Superb acting outshines Lee Daniels’ made-for-TV-esque blaxploitation film
2.5 out of 5 Stars
Directed by Lee Daniels;
with Gabourey "Gabby" Sidibe, Mo’Nique.
Opens today at the
Angelika Mockingbird Station.
Life is clearly a bitch and Precious never lets you forget it. In this new film, director Lee Daniels tells the story of an obese, pregnant black teenager with even more adjectives to add as the movie unfolds. But despite surprising performances by the cast, the movie itself suffers from too many clichÃ©s.
In 1987 Harlem, Precious (Gabourey "Gabby" Sidibe) likes math, has a crush on her teacher and has hopes for some kind of future that isn’t a reflection of the live she’s lived so far. Her physically and mentally abusive mother Mary (Mo’Nique) scams the welfare system and yells at her for no reason. When Precious comes home to her dingy walk-up from school, her mother knocks her unconscious in which she enters her dream world/memory, recalling her father raping her but escaping into Ally McBeal-ish daydreams of stardom and red carpets.
The unwieldy-titled Precious: Based on the Novel Push by Sapphire enters the world of blaxploitation, recalling those focused on the African-American experience like Cooley High or Five on the Black Hand Side. The movie is thick with a suffocating melodrama that hardly gives poor Precious (or the audience) a break.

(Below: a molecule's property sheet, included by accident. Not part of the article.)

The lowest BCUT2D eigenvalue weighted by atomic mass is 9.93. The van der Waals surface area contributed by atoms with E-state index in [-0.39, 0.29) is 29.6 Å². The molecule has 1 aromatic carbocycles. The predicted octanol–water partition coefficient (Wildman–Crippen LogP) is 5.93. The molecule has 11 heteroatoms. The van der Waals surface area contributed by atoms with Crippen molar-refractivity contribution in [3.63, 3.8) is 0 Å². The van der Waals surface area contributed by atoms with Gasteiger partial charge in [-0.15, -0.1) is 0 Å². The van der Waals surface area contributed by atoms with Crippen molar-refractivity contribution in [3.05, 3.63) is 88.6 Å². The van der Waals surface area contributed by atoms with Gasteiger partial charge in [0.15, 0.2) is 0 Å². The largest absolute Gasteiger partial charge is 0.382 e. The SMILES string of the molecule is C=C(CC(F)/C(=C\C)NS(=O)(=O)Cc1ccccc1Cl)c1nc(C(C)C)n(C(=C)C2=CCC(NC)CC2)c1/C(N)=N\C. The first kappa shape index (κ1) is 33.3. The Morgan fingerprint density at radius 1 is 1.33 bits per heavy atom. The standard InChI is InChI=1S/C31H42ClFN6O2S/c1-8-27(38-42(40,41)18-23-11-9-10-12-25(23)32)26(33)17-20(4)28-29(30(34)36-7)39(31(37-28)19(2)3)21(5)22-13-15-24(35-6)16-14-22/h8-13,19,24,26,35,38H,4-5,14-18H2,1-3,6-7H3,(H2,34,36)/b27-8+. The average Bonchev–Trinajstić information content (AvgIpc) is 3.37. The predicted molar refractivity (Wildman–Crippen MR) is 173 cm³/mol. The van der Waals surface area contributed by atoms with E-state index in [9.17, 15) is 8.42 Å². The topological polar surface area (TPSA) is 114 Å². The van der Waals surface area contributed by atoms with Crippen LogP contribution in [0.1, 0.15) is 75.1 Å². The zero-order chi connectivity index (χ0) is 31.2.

Weirdly, though, a substantial amount of comedy connects the heavier moments. If you’re not laughing out loud at some funny bits, then you’re sneering at Mary and boohooing for Precious. It’s a manipulative emotional roller coaster that would work much better as an HBO movie. Instead, the Oprah and Tyler Perry machine that produced the movie could drive it all the way to the Oscars.
Which isn’t necessarily a bad thing. Despite what’s wrong with the story, the acting is outstanding. Mo’Nique transforms from sassy comedian into one of the worst movie villains of all time. She’s the epitome of ugly and hateful, capturing a damaged woman and delivering it with the power of a bazooka. Mariah Carey in a small role as a social worker runs with an unglamorous part, staving off Glitter jokes from now on with a quietly honest performance.
But the star is newcomer Sidibe. She takes the audience way past her exterior into a soul that is severely scarred but somehow hopeful. Sidibe’s understated portrayal speaks volumes but when she’s registering concise emotions, it’s both genuine and truthful and surpasses the movie itself.
This article appeared in the Dallas Voice print edition November 13, 2009.
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